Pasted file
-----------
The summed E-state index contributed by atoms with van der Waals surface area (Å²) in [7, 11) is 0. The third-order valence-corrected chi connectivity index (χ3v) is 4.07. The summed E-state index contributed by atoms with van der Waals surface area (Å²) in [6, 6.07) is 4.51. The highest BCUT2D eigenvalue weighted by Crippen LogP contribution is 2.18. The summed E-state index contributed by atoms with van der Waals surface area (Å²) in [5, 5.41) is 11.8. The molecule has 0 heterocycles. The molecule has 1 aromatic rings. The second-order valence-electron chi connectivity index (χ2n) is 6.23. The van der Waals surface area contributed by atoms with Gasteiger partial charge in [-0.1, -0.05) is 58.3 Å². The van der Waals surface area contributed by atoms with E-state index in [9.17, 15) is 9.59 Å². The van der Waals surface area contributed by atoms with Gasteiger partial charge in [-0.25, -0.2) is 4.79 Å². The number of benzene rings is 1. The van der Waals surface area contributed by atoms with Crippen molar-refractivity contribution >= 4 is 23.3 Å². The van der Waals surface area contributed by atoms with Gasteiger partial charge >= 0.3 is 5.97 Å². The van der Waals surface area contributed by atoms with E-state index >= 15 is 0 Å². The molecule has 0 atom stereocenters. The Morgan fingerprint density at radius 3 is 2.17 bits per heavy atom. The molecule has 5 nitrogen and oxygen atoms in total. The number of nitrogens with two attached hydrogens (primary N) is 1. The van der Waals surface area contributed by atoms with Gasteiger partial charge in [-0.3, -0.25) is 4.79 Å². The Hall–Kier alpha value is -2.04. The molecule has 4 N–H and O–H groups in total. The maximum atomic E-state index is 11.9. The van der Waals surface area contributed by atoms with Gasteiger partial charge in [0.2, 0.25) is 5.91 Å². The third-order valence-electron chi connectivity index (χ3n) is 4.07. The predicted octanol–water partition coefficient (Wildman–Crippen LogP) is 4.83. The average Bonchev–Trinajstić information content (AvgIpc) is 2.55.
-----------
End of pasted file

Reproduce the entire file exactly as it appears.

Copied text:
The summed E-state index contributed by atoms with van der Waals surface area (Å²) in [7, 11) is 0. The third-order valence-corrected chi connectivity index (χ3v) is 4.07. The summed E-state index contributed by atoms with van der Waals surface area (Å²) in [6, 6.07) is 4.51. The highest BCUT2D eigenvalue weighted by Crippen LogP contribution is 2.18. The summed E-state index contributed by atoms with van der Waals surface area (Å²) in [5, 5.41) is 11.8. The molecule has 0 heterocycles. The molecule has 1 aromatic rings. The second-order valence-electron chi connectivity index (χ2n) is 6.23. The van der Waals surface area contributed by atoms with Gasteiger partial charge in [-0.1, -0.05) is 58.3 Å². The van der Waals surface area contributed by atoms with E-state index in [9.17, 15) is 9.59 Å². The van der Waals surface area contributed by atoms with Gasteiger partial charge in [-0.25, -0.2) is 4.79 Å². The number of benzene rings is 1. The van der Waals surface area contributed by atoms with Crippen molar-refractivity contribution >= 4 is 23.3 Å². The van der Waals surface area contributed by atoms with Gasteiger partial charge >= 0.3 is 5.97 Å². The van der Waals surface area contributed by atoms with E-state index >= 15 is 0 Å². The molecule has 0 atom stereocenters. The Morgan fingerprint density at radius 3 is 2.17 bits per heavy atom. The molecule has 5 nitrogen and oxygen atoms in total. The number of nitrogens with two attached hydrogens (primary N) is 1. The van der Waals surface area contributed by atoms with Gasteiger partial charge in [-0.3, -0.25) is 4.79 Å². The Hall–Kier alpha value is -2.04. The molecule has 4 N–H and O–H groups in total. The maximum atomic E-state index is 11.9. The van der Waals surface area contributed by atoms with Gasteiger partial charge in [0.2, 0.25) is 5.91 Å². The third-order valence-electron chi connectivity index (χ3n) is 4.07. The predicted octanol–water partition coefficient (Wildman–Crippen LogP) is 4.83. The average Bonchev–Trinajstić information content (AvgIpc) is 2.55.